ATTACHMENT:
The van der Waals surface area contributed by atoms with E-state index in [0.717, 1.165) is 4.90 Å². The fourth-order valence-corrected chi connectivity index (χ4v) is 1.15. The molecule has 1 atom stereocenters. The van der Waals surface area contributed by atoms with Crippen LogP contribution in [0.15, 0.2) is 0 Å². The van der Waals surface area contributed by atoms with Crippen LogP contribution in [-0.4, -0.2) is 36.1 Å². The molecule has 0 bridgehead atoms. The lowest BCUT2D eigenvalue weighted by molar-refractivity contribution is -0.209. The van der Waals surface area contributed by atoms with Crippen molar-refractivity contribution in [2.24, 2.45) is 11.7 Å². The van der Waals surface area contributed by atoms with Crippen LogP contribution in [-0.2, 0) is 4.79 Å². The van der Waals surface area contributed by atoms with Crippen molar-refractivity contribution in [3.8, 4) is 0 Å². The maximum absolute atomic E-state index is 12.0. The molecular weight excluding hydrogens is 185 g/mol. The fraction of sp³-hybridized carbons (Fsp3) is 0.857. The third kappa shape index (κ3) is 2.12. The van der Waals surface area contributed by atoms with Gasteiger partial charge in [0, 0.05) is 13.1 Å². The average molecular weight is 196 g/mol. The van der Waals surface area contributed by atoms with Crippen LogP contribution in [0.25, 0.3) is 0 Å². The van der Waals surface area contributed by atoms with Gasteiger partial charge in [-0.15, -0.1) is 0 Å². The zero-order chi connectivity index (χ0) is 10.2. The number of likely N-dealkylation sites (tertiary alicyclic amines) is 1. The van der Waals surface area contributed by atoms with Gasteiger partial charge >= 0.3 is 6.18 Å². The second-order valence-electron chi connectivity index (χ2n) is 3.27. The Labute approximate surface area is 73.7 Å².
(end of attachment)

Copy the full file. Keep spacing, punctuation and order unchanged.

The van der Waals surface area contributed by atoms with E-state index in [0.717, 1.165) is 4.90 Å². The fourth-order valence-corrected chi connectivity index (χ4v) is 1.15. The molecule has 1 atom stereocenters. The van der Waals surface area contributed by atoms with Crippen LogP contribution in [0.15, 0.2) is 0 Å². The van der Waals surface area contributed by atoms with Crippen LogP contribution in [-0.4, -0.2) is 36.1 Å². The molecule has 0 bridgehead atoms. The lowest BCUT2D eigenvalue weighted by molar-refractivity contribution is -0.209. The van der Waals surface area contributed by atoms with Crippen molar-refractivity contribution in [2.24, 2.45) is 11.7 Å². The van der Waals surface area contributed by atoms with Crippen LogP contribution in [-0.2, 0) is 4.79 Å². The van der Waals surface area contributed by atoms with Crippen molar-refractivity contribution in [3.8, 4) is 0 Å². The maximum absolute atomic E-state index is 12.0. The molecular weight excluding hydrogens is 185 g/mol. The fraction of sp³-hybridized carbons (Fsp3) is 0.857. The third kappa shape index (κ3) is 2.12. The van der Waals surface area contributed by atoms with Gasteiger partial charge in [0, 0.05) is 13.1 Å². The average molecular weight is 196 g/mol. The van der Waals surface area contributed by atoms with Crippen LogP contribution in [0.25, 0.3) is 0 Å². The van der Waals surface area contributed by atoms with Gasteiger partial charge in [-0.15, -0.1) is 0 Å². The zero-order chi connectivity index (χ0) is 10.2. The number of likely N-dealkylation sites (tertiary alicyclic amines) is 1. The van der Waals surface area contributed by atoms with Gasteiger partial charge >= 0.3 is 6.18 Å². The second-order valence-electron chi connectivity index (χ2n) is 3.27. The Labute approximate surface area is 73.7 Å².